Recent legislation in Scotland has already established a new governance body there. Environmental Standards Scotland has a different remit to the OEP. And, unlike for England, environmental principles are contained within the Scotland legislation. The aim is to maintain equivalence to EU environmental law.

Until the creation of new governance frameworks in the four nations, the UK retains EU law as amended under the Withdrawal Act 2018.

We have seen a considerable amount of Defra secondary legislation conferring powers to the executive of the devolved governments – subsequently amended to remove reference to Northern Ireland due to its position under the Northern Ireland Protocol.

This approach under the Withdrawal Act and the new primary legislation upholds devolved responsibility for environmental matters but does not replace EU arrangements or create new UK-wide arrangements.

The need for cooperation on environment

The issue of divergence between the environmental ambition of the four nations of the UK has long been highlighted as a problem for environmental protection. While localised decision-making on the environment is crucial, cooperation at regional, national and international levels is also essential.

The development of UK-wide Common Frameworks – designed to agree a four-nation approach to retained EU law – includes many areas relevant to environment, but the focus has been on matters crucial to facilitating trade.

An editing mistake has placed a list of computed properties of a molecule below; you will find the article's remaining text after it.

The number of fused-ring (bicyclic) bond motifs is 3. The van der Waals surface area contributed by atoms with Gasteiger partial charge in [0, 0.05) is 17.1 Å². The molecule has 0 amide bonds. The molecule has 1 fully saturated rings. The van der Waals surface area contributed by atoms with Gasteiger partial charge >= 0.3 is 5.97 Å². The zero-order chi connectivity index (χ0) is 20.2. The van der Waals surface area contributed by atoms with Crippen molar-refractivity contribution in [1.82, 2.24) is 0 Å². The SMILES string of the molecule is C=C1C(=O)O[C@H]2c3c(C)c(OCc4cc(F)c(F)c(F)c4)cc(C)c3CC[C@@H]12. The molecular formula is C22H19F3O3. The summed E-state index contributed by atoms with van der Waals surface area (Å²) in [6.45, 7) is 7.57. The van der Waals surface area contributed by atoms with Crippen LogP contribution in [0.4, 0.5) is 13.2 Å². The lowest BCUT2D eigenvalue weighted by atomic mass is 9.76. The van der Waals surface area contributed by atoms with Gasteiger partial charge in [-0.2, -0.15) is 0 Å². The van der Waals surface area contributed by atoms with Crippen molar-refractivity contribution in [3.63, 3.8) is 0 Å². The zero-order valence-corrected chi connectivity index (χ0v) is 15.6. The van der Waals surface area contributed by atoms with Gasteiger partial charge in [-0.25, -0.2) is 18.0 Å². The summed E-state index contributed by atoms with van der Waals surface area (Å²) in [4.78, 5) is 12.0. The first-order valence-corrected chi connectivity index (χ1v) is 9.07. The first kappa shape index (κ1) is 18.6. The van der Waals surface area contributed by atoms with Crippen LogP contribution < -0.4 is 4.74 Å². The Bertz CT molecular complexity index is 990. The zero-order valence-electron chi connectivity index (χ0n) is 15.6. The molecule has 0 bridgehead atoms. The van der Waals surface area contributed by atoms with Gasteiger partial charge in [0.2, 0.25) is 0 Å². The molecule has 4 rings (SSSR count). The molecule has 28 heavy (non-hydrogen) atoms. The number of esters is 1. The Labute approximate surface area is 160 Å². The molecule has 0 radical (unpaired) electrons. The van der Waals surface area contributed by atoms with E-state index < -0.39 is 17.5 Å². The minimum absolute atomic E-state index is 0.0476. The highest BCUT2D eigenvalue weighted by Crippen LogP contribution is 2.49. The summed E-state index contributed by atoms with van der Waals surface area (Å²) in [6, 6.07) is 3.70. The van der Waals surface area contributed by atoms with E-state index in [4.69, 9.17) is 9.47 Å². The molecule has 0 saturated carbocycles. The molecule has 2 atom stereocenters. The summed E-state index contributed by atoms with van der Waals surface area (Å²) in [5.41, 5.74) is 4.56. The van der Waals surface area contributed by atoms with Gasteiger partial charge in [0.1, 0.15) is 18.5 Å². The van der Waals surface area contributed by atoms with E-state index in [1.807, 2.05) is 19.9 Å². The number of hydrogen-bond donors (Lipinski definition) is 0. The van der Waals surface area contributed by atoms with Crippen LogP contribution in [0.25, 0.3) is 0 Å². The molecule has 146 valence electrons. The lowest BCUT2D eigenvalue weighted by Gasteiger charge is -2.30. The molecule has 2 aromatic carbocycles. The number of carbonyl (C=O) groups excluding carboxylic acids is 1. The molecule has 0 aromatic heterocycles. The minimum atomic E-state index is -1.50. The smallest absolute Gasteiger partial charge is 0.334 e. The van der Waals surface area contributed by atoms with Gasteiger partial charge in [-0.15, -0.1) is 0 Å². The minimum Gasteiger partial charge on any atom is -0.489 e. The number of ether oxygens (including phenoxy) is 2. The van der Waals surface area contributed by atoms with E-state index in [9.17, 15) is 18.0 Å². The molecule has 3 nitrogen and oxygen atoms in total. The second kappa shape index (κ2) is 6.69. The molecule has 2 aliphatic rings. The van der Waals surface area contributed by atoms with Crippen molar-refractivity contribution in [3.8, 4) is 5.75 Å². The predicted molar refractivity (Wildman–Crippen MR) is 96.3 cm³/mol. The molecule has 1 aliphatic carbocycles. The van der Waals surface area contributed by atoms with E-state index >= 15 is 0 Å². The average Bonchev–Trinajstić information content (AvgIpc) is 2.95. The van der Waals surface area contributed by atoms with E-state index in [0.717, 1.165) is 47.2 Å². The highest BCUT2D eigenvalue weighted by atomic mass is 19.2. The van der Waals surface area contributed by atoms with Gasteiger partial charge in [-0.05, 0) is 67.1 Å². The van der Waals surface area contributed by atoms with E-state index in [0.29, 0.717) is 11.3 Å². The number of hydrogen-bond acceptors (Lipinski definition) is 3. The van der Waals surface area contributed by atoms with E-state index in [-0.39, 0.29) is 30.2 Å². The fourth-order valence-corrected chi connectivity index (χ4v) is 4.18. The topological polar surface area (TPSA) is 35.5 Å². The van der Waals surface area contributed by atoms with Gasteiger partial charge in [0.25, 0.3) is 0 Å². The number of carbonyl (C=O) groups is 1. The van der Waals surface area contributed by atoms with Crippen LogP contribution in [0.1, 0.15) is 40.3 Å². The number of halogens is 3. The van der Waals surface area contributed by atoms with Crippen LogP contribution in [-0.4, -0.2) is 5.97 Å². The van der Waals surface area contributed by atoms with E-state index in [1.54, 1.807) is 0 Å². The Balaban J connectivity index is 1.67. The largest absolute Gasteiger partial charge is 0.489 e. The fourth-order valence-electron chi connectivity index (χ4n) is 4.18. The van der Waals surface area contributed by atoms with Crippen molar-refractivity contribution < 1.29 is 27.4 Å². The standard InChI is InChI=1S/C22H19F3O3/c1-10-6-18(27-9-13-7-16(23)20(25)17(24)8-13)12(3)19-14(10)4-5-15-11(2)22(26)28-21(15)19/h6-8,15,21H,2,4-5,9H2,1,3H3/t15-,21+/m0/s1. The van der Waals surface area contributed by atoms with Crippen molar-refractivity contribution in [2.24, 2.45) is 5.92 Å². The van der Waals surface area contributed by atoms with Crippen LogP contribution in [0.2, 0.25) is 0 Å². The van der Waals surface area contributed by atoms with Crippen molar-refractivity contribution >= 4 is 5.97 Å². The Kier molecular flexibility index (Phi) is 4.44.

This UK-wide process is beset by challenges arising in UK intergovernmental relations and disagreements between the devolved and UK governments over the impact on devolved powers.

Joint working between the four nations is well-recognised to be underdeveloped. The Lords European Union Committee 2017 report on Brexit and devolution recognised that the EU was ‘part of the glue holding the United Kingdom together.’

Devolution in the UK was balanced by the supremacy and harmonising effect of EU law. A review of intergovernmental relations is in progress and includes a recommendation for a council of the four nations.

The opportunity for intra-UK and EU-UK collaboration on environment has not yet been taken up by the UK Government.

Indeed the UK-EU Trade and Cooperation Agreement clauses on environmental matters are also limited to trade issues rather than agreeing to further environmental ambitions. This threatens the ability of the UK to achieve its environmental aims both in the UK and internationally.

The four nations of the UK and the EU are committed to high environmental standards. A focus on environmental matters would make for an effective basis for collaboration between the four nations and between the UK and the EU.

The EU has a well-established system of multi-level governance on the environment – we could learn from our experience with the EU. Developing multi-level environmental governance in the UK would be a good start to addressing the fragmentation of environmental governance post-Brexit, creating the foundation for intergovernmental cooperation.

By Chloe Anthony, doctoral researcher at University of Sussex Law School.